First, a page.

Row 32 yon, K2tog, yfwd, K2, yfwd, K2tog, K6, yfwd, K2tog tbl, K1, yfwd, K2 (19sts)

Row 33 yon, K2tog, K2, P2, K7, P2, K4

Row 34 yon, K2tog, K to end

Row 35 yon, K2tog, K2, P2, K7, P2, K4

Row 36 K

Row 37 P

Cut yarn and put onto a Size 8 needle, Right Side facing.

Do not cut the yarn on the last triangle you make

Make sure all the triangles are lined up in the order you want with Right Sides facing.

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Photo Tutorial for joining the triangles can be found here.

And

Adding the shells and beads here.

Passion for Pineapples

DSC_1095Have you noticed that lately, pineapples are appearing in all sorts of places, on clothes, as jewellery, on china ……….

I’ve had a ‘thing’ for pineapples for a while, and have a couple of them cheering up the doors of my dated kitchen cupboards, (along with a clown drawn by Miss E when she was 6).

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They were painted by Raoul Speek, a Caribbean artist living in Solva, Pembrokeshire. Decorative pineapples have popped up in all sorts of places since they were first brought to the British Isles.

Origin of the Word
The word pineapple in English was first recorded in 1398, when it was originally used to describe the reproductive organs of conifer trees (now termed pine cones). When European explorers discovered this tropical fruit they called them pineapples (term first recorded in that sense in 1664) because of their resemblance to what is now known as the pine cone. The term pine cone was first recorded in 1694, and was used to replace the original meaning of pineapple

They are often found in and around old houses as a symbol of prosperity – like on these railings outside a house in St.Davids.

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Raoul Speek’s pineapples inspired a cushion I made back in 2013

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And more recently I ordered some smaller wooden shapes from Hazel Woodcraft for the grandchildren to decorate as presents.

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A trip to the Caribbean fuelled my Pineapple Passion,

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they were everywhereDSC_1399

on chairs

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as wall lights

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pool-side lanternsDSCF0319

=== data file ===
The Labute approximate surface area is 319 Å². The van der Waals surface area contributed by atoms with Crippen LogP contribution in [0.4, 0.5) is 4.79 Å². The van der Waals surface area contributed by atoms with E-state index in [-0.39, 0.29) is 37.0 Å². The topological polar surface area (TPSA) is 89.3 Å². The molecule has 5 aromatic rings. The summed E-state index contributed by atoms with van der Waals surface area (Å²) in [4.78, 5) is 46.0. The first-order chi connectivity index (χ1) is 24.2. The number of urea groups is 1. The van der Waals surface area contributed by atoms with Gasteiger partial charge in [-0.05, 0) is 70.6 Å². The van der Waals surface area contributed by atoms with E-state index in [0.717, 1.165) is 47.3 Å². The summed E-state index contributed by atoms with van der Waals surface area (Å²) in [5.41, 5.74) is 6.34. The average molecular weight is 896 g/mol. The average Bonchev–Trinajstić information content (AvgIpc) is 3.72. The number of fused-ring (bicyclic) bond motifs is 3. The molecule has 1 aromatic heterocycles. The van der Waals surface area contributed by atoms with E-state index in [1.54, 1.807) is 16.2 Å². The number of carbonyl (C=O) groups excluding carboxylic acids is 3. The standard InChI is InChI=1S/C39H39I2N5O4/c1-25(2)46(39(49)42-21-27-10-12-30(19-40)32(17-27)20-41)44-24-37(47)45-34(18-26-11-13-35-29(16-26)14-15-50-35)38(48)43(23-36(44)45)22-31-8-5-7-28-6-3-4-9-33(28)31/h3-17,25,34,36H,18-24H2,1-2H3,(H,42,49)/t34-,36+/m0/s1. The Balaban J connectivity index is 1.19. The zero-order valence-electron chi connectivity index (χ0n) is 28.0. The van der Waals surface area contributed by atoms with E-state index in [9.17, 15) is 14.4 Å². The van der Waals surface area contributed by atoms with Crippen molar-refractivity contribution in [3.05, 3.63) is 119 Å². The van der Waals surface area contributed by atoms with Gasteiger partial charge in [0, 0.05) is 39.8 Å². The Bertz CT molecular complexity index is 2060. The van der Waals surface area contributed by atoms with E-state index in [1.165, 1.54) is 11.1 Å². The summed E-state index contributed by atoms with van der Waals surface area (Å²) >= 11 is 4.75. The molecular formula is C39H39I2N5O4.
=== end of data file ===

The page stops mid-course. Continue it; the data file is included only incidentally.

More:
balsa wood sculptures

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on carpets

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and can you spot them in this room?

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yes, the tray.

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I loved the atmosphere in that house – it’s name is Serendipity and you can stay there……

…….. and then……oh! …. oh my goodness! … my heart skipped a beat,  I saw a pattern for Pineapple Bunting on Etsy …….

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and hey presto another mini-obsession takes hold ………DSC_0024

 

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So many colour combos to explore!!! Juicy!

to be continued….

 

Zig-Zag

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sweet-hearted seahorses

scatter like petals in the wind

stingray approaching

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Ronovan’s Haiku Challenge: HEART and PETALS

Our Photo Challenge: ZIG-ZAG

💜 The two combined: THE PHAIKU CHALLENGE – any takers!?! 💜

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I am giving away 6 crocheted seahorses: just go to this post and leave a comment to enter the giveaway. I will announce the 6 winners on my birthday, 11th November.

There have already been some fabulous suggestions of what I can do with the multitude/shoal of seahorses I have crocheted. Ali at Thimberlina suggested zig-zagging them onto a peg bag – PING! That gave me the idea for the Photo Challenge Photo this week. She is an amazing seamstress, I am in awe of her wonderful creations.

Can you see the zig-zag in the top photo – perhaps a little clearer on the back. I would never have thought to do this without Ali’s suggestion, thank you Ali. dsc_0004

Judy (funny, wry, heartfelt poetry) suggested making them part of a beach art project with each of the grandchildren and this gave me the idea of creating a little picture to go in the textile books I’m making. I was eager to see if the zig-zagging would work – it does – HURRAY!

Mrs Snail  (crochet, gardening, Permaculture and all things eco), BeckyB (the joys of Portugal), Deborah (crafty delights) all suggested bunting, so I have given both suggestions a go. I can’t believe that in my huge stash of fabric remnants I could not find a print to suit, so I have repurposed an old sheet .

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I plan to blanket stitch round the edge in white crochet cotton and add a crochet edging, but that is for another day!

Joining in with Ginny’s Yarn Along .

Next Week’s Photo Prompt

MONSTER

😈 👹 👻 well it is Halloween 💀 👺 🙀

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If you want to find more Photo Challenges Marsha at Just Write has compiled a brilliant list

To join in this week just leave a link to your Zig-Zag photo post in the comments, I’m looking forward to seeing what everyone comes up with. 😉

and as Nanacathy (crafty crochet and sew much more) says,

“happy snapping!”